Rebecca J. Finch, a Human-Computer Interaction Ph. D. student in the School of Informatics and Computing at IUPUI, recently received special recognition for her work at the 2014 Indiana Celebration of Women in Computing (InWIC).
Rebecca J. Finch’s lightening talk “Investigating Immersion in Games” won the award for the Best Graduate Lighting Talk at the annual technology conference.
The lightening talk competition required participants to create and deliver five minute mini-presentations showcasing their work or insight they may have acquired either from a class or research project. The presentations could have covered topics such as how to survive a computing major, programming tips, ideas on how to create a successful women in computing group, and various other issues or subject matter.
Finch’s research for her talk involved the Return of Aetheria augmented reality game that was created by Media Arts and Science faculty and students and debuted at GenCon in 2013. She and her investigative team interviewed players at different stages of the game so that they could get an understanding of how players were responding to the different elem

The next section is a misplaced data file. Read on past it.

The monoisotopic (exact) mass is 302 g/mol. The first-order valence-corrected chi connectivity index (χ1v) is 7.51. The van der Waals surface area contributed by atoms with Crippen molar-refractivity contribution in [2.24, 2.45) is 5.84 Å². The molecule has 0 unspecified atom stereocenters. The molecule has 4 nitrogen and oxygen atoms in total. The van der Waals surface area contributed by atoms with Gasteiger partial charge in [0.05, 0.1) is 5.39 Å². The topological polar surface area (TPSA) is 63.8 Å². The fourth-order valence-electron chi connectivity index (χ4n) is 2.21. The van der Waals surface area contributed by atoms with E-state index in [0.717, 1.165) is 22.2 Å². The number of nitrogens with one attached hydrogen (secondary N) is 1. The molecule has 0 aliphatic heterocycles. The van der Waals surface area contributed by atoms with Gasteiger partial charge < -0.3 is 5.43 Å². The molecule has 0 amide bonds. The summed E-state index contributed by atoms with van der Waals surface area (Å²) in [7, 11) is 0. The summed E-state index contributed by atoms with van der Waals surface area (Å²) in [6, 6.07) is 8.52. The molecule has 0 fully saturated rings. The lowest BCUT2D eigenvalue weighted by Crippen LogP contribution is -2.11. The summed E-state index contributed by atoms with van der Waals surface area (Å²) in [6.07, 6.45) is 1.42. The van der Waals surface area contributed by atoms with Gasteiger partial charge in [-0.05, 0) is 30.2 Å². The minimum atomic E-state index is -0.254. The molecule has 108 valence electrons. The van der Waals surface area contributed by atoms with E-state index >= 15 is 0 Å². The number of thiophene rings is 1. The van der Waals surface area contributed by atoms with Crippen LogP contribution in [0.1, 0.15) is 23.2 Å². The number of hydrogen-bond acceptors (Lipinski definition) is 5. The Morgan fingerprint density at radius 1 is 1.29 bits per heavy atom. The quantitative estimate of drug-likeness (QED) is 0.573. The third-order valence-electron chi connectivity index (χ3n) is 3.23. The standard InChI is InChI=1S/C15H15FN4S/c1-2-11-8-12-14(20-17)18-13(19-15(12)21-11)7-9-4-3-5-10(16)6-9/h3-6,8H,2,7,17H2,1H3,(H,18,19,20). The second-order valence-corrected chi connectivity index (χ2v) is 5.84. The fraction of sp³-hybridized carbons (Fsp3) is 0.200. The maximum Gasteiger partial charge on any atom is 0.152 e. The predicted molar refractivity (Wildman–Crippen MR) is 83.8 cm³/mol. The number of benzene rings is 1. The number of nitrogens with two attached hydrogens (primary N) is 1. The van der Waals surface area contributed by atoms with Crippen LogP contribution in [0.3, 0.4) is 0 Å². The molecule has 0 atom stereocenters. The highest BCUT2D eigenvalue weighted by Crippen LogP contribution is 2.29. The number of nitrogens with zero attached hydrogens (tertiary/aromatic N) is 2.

“It was very interesting to see how players interacted or reacted to the various types of quests in the game and to learn what their preferences were,” she said. “It was difficult to summarize in five minutes all that I had learned, but I was up to the challenge!” she added.
The goal of the Indiana Celebration of Women in Computing (InWIC) conference is to provide a low cost, regionally tailored, small conference for women in computing. InWIC is a more intimate version of the Grace Hopper Celebration of Women in Computing, and shares the same philosophy, supportive environment, and goals.
The InWIC conference is open to people in industry and academic institutions in Indiana and surrounding states.